This week’s Canada’s Craft Beer post comes from our Eastern Canada craft beer guy, David Ort, as he introduces us to some Eastern Saisons for summer.
Usually, I try to keep the comparisons between beer and wine for desperate situations. They are different drinks with separate histories and unique characteristics. Those subtleties are often forgotten when the two drinks are placed beside each other and besides, beer tends to cast at a disadvantage as the presumptuous upstart.
I'll make an exception today for saisons and the fact that I think they are the Riesling of the beer world. Equally at ease in the afternoon as a summer cocktail substitute or with the lighter, opening courses of dinner.
My Western Canadian counterpart, Joe Wiebe, did an excellent job of describing this Belgian style in his first post in this space. Take a minute to read what Joe has to say about the style's background. To that, I'll add that as a style, saisons are somewhat ill-defined and because they derive a large part of their flavour from the particular yeast that the brewer has in his repertoire, two can taste very different from each other.
The pair I'm happy to recommend today, both from Quebec, aren't quite opposites, but I think you'll see from the tasting notes that they aren't quite lookalikes.
Le Trou du Diable Saison du Tracteur
Shawinigan's award-winning brewery, Le Trou du Diable makes some of Canada's most interesting and unusual beers. The Saison du Tracteur is one of their widely available releases and while it doesn't push boundaries the way some of their truly sour beers do, it is no less interesting.
The current version of Tracteur has a new yeast that gives it more of a citrus flavour than the dried apricot notes I remember finding in last year's bottles.
In the glass, Saison du Tracteur is hazy and golden straw coloured. The white head easily pours to three-fingers high and slowly falls back. Tracteur keeps its effervescence all the way to the bottom of a contemplative glass.
The aroma and flavour give the strong impression of bright lemon and yeasty bread with a note of wheat and a bit of green grass as each sip comes to its gently bitter finish.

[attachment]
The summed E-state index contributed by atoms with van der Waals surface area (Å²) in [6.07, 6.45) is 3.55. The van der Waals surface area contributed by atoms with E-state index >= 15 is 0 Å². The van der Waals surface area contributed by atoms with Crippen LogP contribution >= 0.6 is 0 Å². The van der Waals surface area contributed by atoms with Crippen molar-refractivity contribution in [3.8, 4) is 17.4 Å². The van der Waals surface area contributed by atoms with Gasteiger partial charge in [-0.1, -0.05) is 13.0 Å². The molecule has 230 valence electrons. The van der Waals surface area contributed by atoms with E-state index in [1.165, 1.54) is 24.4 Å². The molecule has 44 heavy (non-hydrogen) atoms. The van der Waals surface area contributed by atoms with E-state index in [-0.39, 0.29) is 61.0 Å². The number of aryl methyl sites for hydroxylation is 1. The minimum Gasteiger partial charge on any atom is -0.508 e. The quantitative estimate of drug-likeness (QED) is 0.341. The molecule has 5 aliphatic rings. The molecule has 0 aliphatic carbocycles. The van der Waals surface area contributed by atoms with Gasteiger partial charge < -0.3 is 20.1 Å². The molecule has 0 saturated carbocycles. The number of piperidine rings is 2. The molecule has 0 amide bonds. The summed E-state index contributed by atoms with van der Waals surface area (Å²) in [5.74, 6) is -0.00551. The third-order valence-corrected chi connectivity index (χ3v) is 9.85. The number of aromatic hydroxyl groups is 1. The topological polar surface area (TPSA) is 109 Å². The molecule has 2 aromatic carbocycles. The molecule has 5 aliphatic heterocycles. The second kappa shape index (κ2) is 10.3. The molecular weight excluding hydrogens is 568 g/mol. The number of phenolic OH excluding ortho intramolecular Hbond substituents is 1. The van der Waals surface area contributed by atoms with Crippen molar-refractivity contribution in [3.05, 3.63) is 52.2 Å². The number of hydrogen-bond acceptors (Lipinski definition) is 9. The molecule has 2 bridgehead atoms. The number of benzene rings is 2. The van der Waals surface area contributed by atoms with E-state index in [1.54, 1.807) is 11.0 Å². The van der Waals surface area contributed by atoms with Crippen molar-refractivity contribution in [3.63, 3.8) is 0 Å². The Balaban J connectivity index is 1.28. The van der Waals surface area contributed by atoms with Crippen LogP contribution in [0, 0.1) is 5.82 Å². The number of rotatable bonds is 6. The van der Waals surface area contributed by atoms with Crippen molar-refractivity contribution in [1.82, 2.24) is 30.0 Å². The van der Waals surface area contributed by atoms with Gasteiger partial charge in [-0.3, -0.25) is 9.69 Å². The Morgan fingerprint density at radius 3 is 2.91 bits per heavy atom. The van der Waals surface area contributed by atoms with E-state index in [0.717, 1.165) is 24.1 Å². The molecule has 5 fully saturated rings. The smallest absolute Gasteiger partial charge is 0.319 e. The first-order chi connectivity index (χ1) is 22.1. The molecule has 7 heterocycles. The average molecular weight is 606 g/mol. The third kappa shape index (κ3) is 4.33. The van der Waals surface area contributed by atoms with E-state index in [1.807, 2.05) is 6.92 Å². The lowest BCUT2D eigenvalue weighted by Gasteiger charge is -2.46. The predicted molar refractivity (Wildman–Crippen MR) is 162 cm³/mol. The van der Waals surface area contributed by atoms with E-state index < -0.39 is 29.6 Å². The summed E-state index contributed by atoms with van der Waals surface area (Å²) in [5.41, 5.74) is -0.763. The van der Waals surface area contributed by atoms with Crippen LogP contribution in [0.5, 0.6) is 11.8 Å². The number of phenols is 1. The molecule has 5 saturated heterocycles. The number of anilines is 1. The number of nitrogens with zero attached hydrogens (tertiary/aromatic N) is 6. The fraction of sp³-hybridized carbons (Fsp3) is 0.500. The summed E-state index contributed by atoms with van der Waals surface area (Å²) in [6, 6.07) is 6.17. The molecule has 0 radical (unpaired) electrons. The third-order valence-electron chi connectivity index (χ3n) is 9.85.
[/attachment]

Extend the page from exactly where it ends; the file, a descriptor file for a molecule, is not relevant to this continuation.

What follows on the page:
ABV 6% Available in ON, NB and QC
Microbrasserie Charlevoix Dominus Vobiscum Saison
The Dominus Vobiscum Saison from Micrcobrasserie Charlevois is light yellow, touched with a hint of gold and topped with a pillowy, white cap. That foam takes its own sweet time dissipating and leaves plenty of Brussels lacing on the glass. My aroma notes here include words like "sweet", "fruity esters", and "floral". The apricot and sweet maltiness comes out with a first sip that ends in a dry, just-right finish
Like the Hibernus from Charlevoix that I wrote about last month, the Saison will age gracefully well into its second year.
ABV 6% Available in ON and QC
There are several Canadian saisons worth mentioning that don't make it very far out of their home markets. For instance, in Quebec Hopfenstark has at least five versions of the style that I would love to have better access to here in Ontario. Likewise, Nickel Brook’s Le Paysan Saison is worth picking up any time you can find it.
David writes about food, travel, and craft beer for various online and print publications. His first book, The Canadian Craft Beer Cookbook, is in bookstores and available for purchase online. For more of his thoughts on all things edible and potable follow him on Twitter or get in touch with him at firstname.lastname@example.org.